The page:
Kissing Daddy Good-Night


‘Korea. Worlds away from Kirkland, Illinois’

I don’t actually remember any of this, of course. But I grew up hearing about ‘when Daddy was in Korea and we lived at Gramma’s house’.

See, my Dad was a Second Lieutenant in the Air Force. I’m going to check with Mom, but I’m pretty sure he went to college via the ROTC. For you Whippersnappers, that’s the Reserve Officers’ Training Corps. Which means, essentially, that you trade getting some $$ to go to school for serving your country when you get out. Of school, I mean. Here Dad is at his graduation. Everyone in this picture, except me, is a Proud Parent. (Though I did eventually become one, as you know all too well.)

My Dad at his U of I graduation. He is holding me instead of his diploma.

My Dad at his U of I graduation. He is holding me instead of his diploma.

So, I had hardly even met my Dad when off he goes. To Korea. He was originally supposed to go to the Philippines with Mom, and me too. (We both got malaria shots in preparation for this; supposedly, one shot makes you impervious to malaria for a lifetime. I’m not eager to test this theory.)

But it turned out that some important papers needed to go to Korea, and an officer needed to take them. My Dad was an officer; he was ‘volunteered’, and off he went. When I was little I had this vision of these papers in a briefcase handcuffed to his wrist. I was pretty sure that was only a romantic notion of mine till I checked with Mom just now and found out that this was absolutely true.

Well, no Philippines for us. No Korea, either. There was a ‘conflict’ going on there, so icks-nay on the oing-gay. Instead, since my mom was really young, I was even younger, and there was another baby on the way, it made sense for Mom and me (and the future Scott) to move back home with Mom’s parents and siblings for the duration.

My Uncle Ronald (who called me Little Toot) got married and left, and my Uncle Mark got sent to Japan (Navy?). But my Uncle Karl and Aunt Marilyn were in high school, so definitely still around. Plus, of course, Gramma and Grandpa Peterson. They made a fair-sized audience for my antics, and apparently I took advantage of the situation and became very spoiled indeed. I think they even called me ‘Imperious Alice’. Oh well, it was good preparation for survival in the New York Ad World, if nothing else.

A couple of years went by. There wasn’t much phoning (too expensive, too difficult). Though I do think my Dad got a phone call when my brother was born. I certainly hope so, anyway. But there was a lot of picture-sending and letter-writing. I know this because we kids were allowed to dig through a big box of family photos on rainy days. There is one photo I remember in particular (but, alas, cannot find) of me holding a toy telephone. There is Mom’s writing on the back: ‘Hello, Daddy!’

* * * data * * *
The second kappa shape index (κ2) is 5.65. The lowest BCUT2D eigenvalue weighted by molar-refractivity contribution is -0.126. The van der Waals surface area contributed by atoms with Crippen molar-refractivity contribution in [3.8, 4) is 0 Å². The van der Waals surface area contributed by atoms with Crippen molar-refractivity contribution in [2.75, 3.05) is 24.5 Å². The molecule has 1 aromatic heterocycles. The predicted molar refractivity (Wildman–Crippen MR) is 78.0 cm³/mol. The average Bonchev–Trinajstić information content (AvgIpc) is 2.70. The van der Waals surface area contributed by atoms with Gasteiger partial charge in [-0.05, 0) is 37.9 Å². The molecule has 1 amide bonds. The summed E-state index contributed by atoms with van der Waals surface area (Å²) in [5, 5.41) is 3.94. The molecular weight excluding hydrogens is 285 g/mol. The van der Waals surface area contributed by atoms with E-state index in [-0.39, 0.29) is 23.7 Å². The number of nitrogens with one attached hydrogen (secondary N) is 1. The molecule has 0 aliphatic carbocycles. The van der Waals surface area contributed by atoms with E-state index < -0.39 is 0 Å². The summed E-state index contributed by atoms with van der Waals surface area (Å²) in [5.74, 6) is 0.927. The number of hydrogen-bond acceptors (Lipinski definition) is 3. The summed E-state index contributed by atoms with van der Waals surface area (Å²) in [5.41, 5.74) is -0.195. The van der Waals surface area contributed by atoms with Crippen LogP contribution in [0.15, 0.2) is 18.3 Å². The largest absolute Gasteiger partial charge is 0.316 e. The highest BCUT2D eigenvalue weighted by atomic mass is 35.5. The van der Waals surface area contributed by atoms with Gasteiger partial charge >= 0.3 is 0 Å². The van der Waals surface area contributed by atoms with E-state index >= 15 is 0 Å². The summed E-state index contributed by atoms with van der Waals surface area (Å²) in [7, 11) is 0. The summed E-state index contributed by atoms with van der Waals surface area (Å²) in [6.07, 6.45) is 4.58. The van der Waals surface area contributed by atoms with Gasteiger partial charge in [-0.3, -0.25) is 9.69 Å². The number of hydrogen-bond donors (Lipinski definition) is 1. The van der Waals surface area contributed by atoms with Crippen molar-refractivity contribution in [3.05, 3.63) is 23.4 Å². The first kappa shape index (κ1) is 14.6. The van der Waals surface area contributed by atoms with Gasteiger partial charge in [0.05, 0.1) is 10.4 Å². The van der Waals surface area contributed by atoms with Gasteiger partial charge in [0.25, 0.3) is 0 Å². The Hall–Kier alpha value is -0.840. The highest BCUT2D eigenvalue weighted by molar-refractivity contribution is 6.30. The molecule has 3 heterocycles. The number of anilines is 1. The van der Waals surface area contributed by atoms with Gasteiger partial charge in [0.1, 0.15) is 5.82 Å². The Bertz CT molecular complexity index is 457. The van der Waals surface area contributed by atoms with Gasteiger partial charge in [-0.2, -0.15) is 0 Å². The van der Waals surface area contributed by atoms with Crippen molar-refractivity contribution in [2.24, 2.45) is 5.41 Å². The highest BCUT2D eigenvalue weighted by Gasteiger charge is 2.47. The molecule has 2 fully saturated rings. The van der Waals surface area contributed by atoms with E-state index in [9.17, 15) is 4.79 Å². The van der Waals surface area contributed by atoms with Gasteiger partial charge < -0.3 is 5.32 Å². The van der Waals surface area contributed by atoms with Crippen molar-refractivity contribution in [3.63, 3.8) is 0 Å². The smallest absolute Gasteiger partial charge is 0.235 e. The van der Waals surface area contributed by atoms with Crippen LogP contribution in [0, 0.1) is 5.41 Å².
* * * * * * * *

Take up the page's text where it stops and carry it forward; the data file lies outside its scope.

Eventually, Dad did get to come home.

I was told that when he walked through the door I hid behind my mother’s skirts. ‘Go kiss your daddy!’ my mother urged. So I ran into my bedroom and came back with his picture — the picture I had been kissing good-night for two years — and kissed it, fervently, while glaring at this total stranger trying pitifully to coax me into a hug.

Thanks, Dad. For being a veteran. And being my Dad.

Even if you aren’t related, you might enjoy more stories featuring my Dad. Check out ‘Dad Eggs and Ham’, in which he stars, and ‘Happy Ho-Made Halloween’ , ‘That’s my Bob’, and ‘To Hell with Kale’, in which he makes memorable cameo appearances. And then there is ‘My Mom, the Party Girl’, featuring my Mom, who is equally cool, and, even more important, Still Here.

Thank you for reading. And if you still have your parents, and they are within arm’s reach, hug them. Right now.

New York City. November 2014




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30 thoughts on “Kissing Daddy Good-Night

  1. Unbound Roots

    What a perfect post for this Veteran’s Day, Alice. It really is perfect as I just watched a video my childhood friend had posted a video of her husband returning from a 9-month stint in Egypt (204th Medical Company for the National Guard). A local news station had captured the moment her husband ran into her arms, met his youngest daughter for the first time (she was 5 months old when he returned), and was trying to coax is 3-yr. old daughter from behind mom’s legs. I love that you ran to your room to get the photo of your father. What a precious memory. Thanks to your father for his service!

    • So glad you enjoyed this story, Erin. I’m also glad that I have no memory of this happening (!) Unlike many little girls less lucky, I was able to go on to spend a wonderful childhood with both my father and my mother. I wish I could thank my father for you, but alas, he died almost ten years ago. He did have a rich and wonderful life — and he was so happy to reach his 80th birthday. I think I’ll go call my mother now. I am so lucky that she’s still here!

  2. This is lovely and sad at the same time. Very hard time for your family and cute story about the photo. My 7 year old just said to me “mummy are you crying”? I could picture your dad returning home and you getting his photo.

  3. josypheen

    Your poor dad! It must have been strange to arrive and see you kiss his picture!